The Angry Corrie 11: Feb-Mar 1993

The great debate continues:
The walking boot v the flip-flop

Val Hamilton

It is surprising that such an august critical and iconoclastic journal as TAC has passed its 10th issue without questioning the central role of the walking boot in climbing hills. I would therefore like to put forward the case for the flip-flop as an alternative form of footwear.

1 - COST

Walking boots are ridiculously expensive: flip-flops are about 1/20th of the price. Many of us have come to regard a pair of leather boots as an investment (which can go up as well as down), but it seems fairly pointless to pay 80 for a pair of glorified trainers with a cut-away heel and which will give you about as much grip and keep your feet as dry as a pair of flip-flops.


You have to buy boots at outdoor shops. There you will be cross-questioned about your motives and experience, advised to try on the boots wearing four pairs of socks: silk inners, two pairs of wool socks and a set of Goretex Seals. When you get home to try breaking them in wearing your best M&S cotton / wool mix, your feet will slip around as if in size 14 wellies and you will have to head back to the shop and spend the equivalent of another eight pairs of flip-flops on socks. I know someone whose first pair of boots, on the advice of the shop assistant, were size 42: now on his own judgement and one pair of socks he's down to 38s. There is also the danger of encountering foot fetishists who want to feel your toes and insert fingers down the back of your boots.

You can buy flip-flops from Woolies where there is no danger of being engaged in any kind of conversation. And of course if you're into toe-sucking (see TAC9, p2), flip-flops do provide easy access.

3 - PAIN

Leather boots require hours of careful "breaking-in". This involves wearing them at all possible opportunities except on the hills. The relationship between painfulness and waterproofness of boots can be demonstrated by a simple graph:

If you are lucky, the point of intersection of the two curves should provide one good day's walking when your boots neither hurt nor leak. This will probably be a dry day on Dumyat but never mind. There is no point trying to break-in plastic boots though there may be some advantage in trying to alter the shape of your feet.

To be fair, there are those who claim the thong of new flip-flops needs some softening, but a piece of plaster between the toes soon solves this problem.


Boots need cleaning: this should of course be done immediately on one's return from the hill, but never is. It is morally dubious to clean one's own boots without cleaning the boots of one's walking companion. This means that boot-cleaning may be postponed until the last possible minute before leaving the house, and in extreme cases this may lead to the abandonment of the day's expedition due to the principle of "first ready cleans the boots": each participant prolonging their preparations for the day to such an extent that they can never be accused of being "ready". (A version of the "Borthwick negative hitching" ploy? - Ed.)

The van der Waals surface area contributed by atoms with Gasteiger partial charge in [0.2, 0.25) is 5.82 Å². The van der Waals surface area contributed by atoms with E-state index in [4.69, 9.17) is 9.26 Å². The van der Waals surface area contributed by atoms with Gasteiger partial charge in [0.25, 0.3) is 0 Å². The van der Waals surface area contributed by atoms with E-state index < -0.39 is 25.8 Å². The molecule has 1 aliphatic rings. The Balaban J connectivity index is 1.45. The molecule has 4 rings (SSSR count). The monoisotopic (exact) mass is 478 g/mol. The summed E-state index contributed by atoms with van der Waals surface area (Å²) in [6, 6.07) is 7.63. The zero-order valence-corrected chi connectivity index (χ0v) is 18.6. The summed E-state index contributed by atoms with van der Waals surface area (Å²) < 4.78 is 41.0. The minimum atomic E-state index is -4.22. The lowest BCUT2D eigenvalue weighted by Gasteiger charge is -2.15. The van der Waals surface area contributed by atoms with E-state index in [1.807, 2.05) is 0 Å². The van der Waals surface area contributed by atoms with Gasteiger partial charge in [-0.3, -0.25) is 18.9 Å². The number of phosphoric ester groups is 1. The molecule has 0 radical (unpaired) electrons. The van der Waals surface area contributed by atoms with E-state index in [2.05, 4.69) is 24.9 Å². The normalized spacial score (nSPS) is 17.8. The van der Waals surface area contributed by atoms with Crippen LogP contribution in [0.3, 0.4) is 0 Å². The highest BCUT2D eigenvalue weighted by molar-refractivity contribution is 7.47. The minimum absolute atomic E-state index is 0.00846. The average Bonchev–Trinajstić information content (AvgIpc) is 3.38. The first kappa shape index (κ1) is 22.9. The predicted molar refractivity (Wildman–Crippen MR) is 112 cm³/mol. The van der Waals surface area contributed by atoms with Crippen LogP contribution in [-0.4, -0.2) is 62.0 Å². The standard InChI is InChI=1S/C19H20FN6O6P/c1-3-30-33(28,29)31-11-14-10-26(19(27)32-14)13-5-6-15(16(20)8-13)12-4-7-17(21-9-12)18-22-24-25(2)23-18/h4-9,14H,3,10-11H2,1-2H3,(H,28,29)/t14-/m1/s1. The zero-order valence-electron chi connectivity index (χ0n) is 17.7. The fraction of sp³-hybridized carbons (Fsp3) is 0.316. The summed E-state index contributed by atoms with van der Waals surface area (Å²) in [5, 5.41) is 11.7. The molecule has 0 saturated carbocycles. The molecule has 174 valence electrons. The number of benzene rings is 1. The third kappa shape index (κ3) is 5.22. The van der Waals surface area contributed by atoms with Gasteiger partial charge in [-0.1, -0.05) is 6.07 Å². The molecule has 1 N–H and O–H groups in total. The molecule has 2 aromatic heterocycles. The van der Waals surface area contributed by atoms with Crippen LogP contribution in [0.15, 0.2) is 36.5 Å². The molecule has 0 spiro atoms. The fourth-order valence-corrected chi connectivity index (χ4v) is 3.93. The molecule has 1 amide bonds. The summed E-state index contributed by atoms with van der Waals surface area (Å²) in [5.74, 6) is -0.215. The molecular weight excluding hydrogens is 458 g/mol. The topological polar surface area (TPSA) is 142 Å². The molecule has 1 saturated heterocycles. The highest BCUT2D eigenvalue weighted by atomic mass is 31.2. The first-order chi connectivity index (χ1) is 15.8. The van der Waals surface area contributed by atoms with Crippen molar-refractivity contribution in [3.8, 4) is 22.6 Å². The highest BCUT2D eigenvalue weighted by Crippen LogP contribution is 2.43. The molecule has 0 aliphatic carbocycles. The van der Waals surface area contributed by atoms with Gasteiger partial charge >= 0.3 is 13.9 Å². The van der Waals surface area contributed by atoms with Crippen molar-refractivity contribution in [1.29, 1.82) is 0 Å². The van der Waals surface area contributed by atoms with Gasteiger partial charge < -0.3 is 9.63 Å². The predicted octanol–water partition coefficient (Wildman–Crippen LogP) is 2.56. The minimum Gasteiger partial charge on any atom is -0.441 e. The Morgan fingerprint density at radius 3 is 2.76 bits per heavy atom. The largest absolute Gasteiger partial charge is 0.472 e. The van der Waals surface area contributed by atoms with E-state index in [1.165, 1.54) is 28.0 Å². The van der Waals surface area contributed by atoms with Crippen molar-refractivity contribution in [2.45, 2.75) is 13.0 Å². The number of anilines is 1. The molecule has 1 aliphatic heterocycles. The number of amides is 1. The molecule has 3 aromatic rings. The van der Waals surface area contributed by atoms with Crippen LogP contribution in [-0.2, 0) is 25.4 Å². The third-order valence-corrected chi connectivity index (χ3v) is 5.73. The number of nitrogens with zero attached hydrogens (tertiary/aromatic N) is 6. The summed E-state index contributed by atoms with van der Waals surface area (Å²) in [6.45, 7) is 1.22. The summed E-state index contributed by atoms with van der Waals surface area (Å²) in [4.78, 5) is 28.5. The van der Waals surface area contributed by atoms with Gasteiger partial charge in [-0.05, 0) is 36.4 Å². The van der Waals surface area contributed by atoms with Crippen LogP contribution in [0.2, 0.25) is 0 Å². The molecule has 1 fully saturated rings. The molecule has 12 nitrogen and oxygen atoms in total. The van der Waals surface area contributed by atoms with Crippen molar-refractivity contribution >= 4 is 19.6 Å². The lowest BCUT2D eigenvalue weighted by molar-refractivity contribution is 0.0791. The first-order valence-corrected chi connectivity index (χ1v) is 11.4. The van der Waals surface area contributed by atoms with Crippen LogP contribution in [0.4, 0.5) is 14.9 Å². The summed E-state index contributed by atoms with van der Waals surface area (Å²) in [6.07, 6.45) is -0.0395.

Although plastic boots may need only a wash and a quick sole de-stoning (I recommend a potato peeler), the inners need regular fumigation by a professional sanitiser in full protective clothing (eg a zoot-suit), as specified by the Health & Safety Executive.

The occasional paddle in a crystal-clear stream at the end of the day is all that is required to clean flip-flops.


Allied to boot-cleaning is the need for sock-washing. This is often extremely urgent and a panic-stricken desire for clean air may lead to socks being added indiscriminately to the washing machine. This usually renders the entire contents of the load useless, shrinking the socks and dyeing all other garments a delicate if blotchy shade of blue / green / pink or any combination thereof. Old socks are however never thrown out: they are relegated for use as welly socks, gardening socks, socks for visitors, emergency mittens and for filling spare drawers, lining the bottoms of wardrobes etc. Walking socks also come in useful as an answer to the question "What can Aunty Morag get you for Christmas?"

The only socks you can wear with flip-flops are Japanese tabi and unless Muji are selling them you can't get them in Scotland, so that removes that dilemma.


If you inadvertently pick up someone else's boots (sorry Geoff), it is unlikely that you will be able to walk far in them. Flip-flops are not possessor-specific. They are also unisex, but then so are boots, despite what the manufacturers try to tell you. "Ladies' boots" are just skimpier versions of the real macho male item.


Flip-flops are far more environmentally friendly than boots. They require no discharge of tanning effluents into Italian rivers and, as they provide virtually no grip, cause minimal erosion. 500 million Africans can't be wrong.


Perhaps flip-flops are not ideal for Scottish winter mountaineering. Fitting crampons is difficult, although a few tricounis could easily be pushed into the soles, while growing your toe-nails long would solve the front-point problem.

Ed. - ... er, but didn't Shakespeare wear flip-flops?

NEXT ISSUE - Wellies v high-heeled slingbacks

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